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This may sound like a really stupid question but I'm a noob so excuse that please. But how does one use a PHP framework like Zend or CakePHP. I know they are code libraries that can be used to speed up the development process but how to implement it in the first place. I downloaded Zend framework but what do I do with it. All the documentation I have seen assumes that one knows how to start using it but it's not like an installer that can be installed and start using. So what to do with that Zend framework folder? Do I "connect" it with my IDE or something??? I use Dreamweaver.

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How about some context? Have you written anything in PHP before? Any other language? –  David Lively Feb 4 '10 at 5:29

9 Answers 9

There are two solutions, generally :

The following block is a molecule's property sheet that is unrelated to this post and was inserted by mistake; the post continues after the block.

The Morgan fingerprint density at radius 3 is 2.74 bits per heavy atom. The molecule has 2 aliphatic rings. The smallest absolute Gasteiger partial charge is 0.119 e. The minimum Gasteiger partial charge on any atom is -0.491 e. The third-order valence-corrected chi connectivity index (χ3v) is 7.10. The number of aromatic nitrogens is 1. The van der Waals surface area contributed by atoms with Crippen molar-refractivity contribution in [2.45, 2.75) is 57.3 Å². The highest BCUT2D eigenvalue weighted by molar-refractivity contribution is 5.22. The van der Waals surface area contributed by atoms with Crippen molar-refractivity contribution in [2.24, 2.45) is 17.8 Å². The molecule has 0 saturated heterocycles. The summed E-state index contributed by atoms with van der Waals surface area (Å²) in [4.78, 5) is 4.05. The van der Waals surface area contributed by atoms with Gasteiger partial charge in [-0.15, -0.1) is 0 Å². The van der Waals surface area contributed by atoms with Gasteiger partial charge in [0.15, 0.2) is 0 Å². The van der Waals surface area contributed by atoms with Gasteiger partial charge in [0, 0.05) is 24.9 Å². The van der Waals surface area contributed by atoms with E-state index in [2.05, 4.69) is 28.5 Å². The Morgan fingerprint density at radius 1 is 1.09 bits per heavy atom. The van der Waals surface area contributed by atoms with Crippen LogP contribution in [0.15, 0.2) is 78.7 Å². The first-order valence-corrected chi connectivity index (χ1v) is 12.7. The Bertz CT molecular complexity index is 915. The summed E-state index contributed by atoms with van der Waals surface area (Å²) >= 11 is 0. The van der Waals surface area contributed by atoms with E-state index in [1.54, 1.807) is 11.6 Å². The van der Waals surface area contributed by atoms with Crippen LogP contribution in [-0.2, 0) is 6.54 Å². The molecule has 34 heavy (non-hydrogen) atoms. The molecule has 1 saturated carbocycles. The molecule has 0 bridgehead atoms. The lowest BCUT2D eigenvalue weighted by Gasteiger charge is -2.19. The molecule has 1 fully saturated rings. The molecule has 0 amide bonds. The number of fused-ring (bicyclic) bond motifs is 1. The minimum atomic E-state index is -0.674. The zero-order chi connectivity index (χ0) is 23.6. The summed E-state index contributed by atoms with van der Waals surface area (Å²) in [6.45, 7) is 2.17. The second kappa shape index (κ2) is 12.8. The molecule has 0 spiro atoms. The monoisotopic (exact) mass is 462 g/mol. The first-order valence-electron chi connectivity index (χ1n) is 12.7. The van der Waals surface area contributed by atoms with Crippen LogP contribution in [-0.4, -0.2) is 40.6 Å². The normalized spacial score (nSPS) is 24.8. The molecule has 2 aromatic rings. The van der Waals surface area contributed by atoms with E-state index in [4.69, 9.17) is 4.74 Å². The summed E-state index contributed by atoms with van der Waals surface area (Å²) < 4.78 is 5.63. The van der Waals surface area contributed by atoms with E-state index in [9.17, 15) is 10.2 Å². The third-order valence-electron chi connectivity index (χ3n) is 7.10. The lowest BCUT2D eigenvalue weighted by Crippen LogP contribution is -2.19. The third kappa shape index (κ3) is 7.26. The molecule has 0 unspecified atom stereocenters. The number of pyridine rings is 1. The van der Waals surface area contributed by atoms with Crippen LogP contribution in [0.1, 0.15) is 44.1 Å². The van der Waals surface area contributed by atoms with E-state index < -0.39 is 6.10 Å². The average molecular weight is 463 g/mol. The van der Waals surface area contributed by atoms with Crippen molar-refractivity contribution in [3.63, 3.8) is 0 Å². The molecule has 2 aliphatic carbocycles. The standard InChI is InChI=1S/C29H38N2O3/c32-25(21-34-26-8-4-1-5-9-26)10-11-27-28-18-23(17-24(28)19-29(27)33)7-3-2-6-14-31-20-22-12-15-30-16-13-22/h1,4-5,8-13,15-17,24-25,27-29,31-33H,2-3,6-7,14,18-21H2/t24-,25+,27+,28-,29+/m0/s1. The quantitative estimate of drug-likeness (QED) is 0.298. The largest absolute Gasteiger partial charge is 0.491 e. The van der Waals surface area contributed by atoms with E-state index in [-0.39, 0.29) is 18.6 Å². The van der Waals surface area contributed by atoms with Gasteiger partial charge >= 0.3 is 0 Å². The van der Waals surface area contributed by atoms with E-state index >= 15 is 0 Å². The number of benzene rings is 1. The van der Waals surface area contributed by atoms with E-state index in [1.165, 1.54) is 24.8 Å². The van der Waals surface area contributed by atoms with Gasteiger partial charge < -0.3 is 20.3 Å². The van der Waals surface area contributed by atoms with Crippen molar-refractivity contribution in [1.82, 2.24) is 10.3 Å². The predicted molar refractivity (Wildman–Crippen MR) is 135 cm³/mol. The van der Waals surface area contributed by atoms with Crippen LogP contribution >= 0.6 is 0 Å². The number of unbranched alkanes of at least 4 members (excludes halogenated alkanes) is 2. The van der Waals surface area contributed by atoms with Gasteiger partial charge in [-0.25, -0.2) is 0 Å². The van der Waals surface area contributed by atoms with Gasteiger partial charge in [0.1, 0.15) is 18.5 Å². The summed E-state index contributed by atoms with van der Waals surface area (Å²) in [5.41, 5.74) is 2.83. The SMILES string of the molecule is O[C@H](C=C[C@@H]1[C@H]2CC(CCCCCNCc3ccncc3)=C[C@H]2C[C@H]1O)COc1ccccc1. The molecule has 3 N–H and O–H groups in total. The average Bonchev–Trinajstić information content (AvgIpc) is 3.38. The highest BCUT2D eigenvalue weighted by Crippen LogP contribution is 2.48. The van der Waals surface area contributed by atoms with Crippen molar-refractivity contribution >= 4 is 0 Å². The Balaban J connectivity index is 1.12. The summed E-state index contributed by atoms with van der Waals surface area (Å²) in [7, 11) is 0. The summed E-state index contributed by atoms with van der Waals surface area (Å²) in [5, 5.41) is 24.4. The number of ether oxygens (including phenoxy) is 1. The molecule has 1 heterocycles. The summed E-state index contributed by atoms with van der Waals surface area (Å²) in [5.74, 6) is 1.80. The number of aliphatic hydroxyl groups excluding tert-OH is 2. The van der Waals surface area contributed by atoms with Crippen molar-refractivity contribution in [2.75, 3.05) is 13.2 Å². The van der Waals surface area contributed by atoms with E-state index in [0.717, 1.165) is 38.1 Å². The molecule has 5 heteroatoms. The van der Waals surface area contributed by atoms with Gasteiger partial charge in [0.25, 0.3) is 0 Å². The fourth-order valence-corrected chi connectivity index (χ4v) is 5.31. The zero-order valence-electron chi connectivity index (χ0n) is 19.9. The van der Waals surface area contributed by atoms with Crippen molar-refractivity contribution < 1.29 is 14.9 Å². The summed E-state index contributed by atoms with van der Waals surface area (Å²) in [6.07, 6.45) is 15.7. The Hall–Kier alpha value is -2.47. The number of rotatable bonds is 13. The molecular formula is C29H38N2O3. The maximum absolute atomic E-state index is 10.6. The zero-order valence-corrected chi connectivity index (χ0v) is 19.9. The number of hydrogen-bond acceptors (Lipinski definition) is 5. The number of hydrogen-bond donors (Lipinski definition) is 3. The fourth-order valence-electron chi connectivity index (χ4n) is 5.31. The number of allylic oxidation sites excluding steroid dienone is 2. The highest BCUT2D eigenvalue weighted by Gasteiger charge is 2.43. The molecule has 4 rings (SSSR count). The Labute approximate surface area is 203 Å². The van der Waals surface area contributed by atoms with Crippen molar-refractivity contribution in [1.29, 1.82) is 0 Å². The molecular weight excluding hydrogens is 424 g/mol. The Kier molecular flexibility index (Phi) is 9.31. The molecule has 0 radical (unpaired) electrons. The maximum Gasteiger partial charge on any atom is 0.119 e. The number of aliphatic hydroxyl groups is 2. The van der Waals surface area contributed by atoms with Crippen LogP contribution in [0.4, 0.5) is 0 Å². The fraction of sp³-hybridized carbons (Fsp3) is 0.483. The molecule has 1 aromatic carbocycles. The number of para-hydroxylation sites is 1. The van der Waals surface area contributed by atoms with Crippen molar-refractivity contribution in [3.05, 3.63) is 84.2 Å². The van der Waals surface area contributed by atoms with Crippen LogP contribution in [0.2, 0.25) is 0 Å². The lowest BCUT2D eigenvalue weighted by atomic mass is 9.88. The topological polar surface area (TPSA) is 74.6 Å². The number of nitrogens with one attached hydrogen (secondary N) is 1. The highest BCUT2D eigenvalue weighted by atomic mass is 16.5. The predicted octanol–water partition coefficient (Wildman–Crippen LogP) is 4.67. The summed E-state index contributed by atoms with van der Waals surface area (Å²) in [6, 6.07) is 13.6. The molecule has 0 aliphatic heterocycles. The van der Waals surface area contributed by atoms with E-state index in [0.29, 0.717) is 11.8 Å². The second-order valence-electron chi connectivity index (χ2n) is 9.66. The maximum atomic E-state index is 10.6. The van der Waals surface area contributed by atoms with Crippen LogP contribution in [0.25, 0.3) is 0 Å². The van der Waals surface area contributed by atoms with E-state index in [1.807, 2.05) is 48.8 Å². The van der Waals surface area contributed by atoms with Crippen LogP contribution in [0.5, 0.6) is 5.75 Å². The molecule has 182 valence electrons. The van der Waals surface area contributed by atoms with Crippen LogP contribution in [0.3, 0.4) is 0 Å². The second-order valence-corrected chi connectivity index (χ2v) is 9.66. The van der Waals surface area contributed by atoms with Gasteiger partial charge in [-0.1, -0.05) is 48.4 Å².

• If what you like the most is discovering, go by yourself, and in a couple of days, you'll find the way ;-)
  • Or if you just want to be able able to develop, spending less time to discover the framework, you can follow a tutorial.

For Zend Framework, you might want to take a look at the electronic book Survive The Deep End! : it's not finished, but there are 10 chapters that should already get you started.

You can also take a look at the official Quickstart : it's not going much into the details, but is far shorter, and is probably an interesting read too ;-)

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There is also Rob Allen's tutorial akrabat.com/zend-framework-tutorial –  Gordon Feb 4 '10 at 7:37

The way I approach learning a framework is usually looking into its documentation. There are also plenty of tutorials for most of the frameworks available, such as CodeIgniter, CakePHP, Zend. Here are a couple of links I think you'd enjoy, all from the net.tutsplus.com website.

Getting Started with CakePHP

Configuring Zend Framework

Considerations for Choosing a Web Development Framework

Web Development Frameworks Pro's Use

Hope this helps!

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A framework is only a bunch of source file, you won't start it but "use it".

For the Zend Framework I advise you to look at the quickstart guide. I would walk thought the installation on the framework and settings your project base.